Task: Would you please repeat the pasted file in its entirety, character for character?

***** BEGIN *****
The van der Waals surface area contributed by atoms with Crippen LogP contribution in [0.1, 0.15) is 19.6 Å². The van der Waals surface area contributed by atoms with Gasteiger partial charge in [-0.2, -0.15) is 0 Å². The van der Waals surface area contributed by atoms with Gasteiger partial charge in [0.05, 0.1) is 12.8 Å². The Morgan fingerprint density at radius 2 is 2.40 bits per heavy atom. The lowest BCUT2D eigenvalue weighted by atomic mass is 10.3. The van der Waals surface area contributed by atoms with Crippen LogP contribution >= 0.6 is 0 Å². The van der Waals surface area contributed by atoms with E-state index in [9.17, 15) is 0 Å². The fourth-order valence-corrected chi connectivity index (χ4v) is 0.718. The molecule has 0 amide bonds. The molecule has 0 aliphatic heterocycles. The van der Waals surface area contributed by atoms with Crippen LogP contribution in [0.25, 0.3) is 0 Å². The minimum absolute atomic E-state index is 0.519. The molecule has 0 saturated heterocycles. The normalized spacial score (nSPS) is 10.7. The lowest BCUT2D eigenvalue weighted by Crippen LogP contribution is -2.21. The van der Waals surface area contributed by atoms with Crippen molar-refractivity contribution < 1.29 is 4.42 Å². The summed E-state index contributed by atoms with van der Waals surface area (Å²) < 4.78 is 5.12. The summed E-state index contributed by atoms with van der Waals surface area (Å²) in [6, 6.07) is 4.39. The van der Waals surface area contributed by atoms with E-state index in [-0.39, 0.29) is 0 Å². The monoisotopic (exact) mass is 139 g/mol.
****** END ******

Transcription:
The van der Waals surface area contributed by atoms with Crippen LogP contribution in [0.1, 0.15) is 19.6 Å². The van der Waals surface area contributed by atoms with Gasteiger partial charge in [-0.2, -0.15) is 0 Å². The van der Waals surface area contributed by atoms with Gasteiger partial charge in [0.05, 0.1) is 12.8 Å². The Morgan fingerprint density at radius 2 is 2.40 bits per heavy atom. The lowest BCUT2D eigenvalue weighted by atomic mass is 10.3. The van der Waals surface area contributed by atoms with Crippen LogP contribution >= 0.6 is 0 Å². The van der Waals surface area contributed by atoms with E-state index in [9.17, 15) is 0 Å². The fourth-order valence-corrected chi connectivity index (χ4v) is 0.718. The molecule has 0 amide bonds. The molecule has 0 aliphatic heterocycles. The van der Waals surface area contributed by atoms with Crippen LogP contribution in [0.25, 0.3) is 0 Å². The minimum absolute atomic E-state index is 0.519. The molecule has 0 saturated heterocycles. The normalized spacial score (nSPS) is 10.7. The lowest BCUT2D eigenvalue weighted by Crippen LogP contribution is -2.21. The van der Waals surface area contributed by atoms with Crippen molar-refractivity contribution < 1.29 is 4.42 Å². The summed E-state index contributed by atoms with van der Waals surface area (Å²) < 4.78 is 5.12. The summed E-state index contributed by atoms with van der Waals surface area (Å²) in [6, 6.07) is 4.39. The van der Waals surface area contributed by atoms with E-state index in [-0.39, 0.29) is 0 Å². The monoisotopic (exact) mass is 139 g/mol.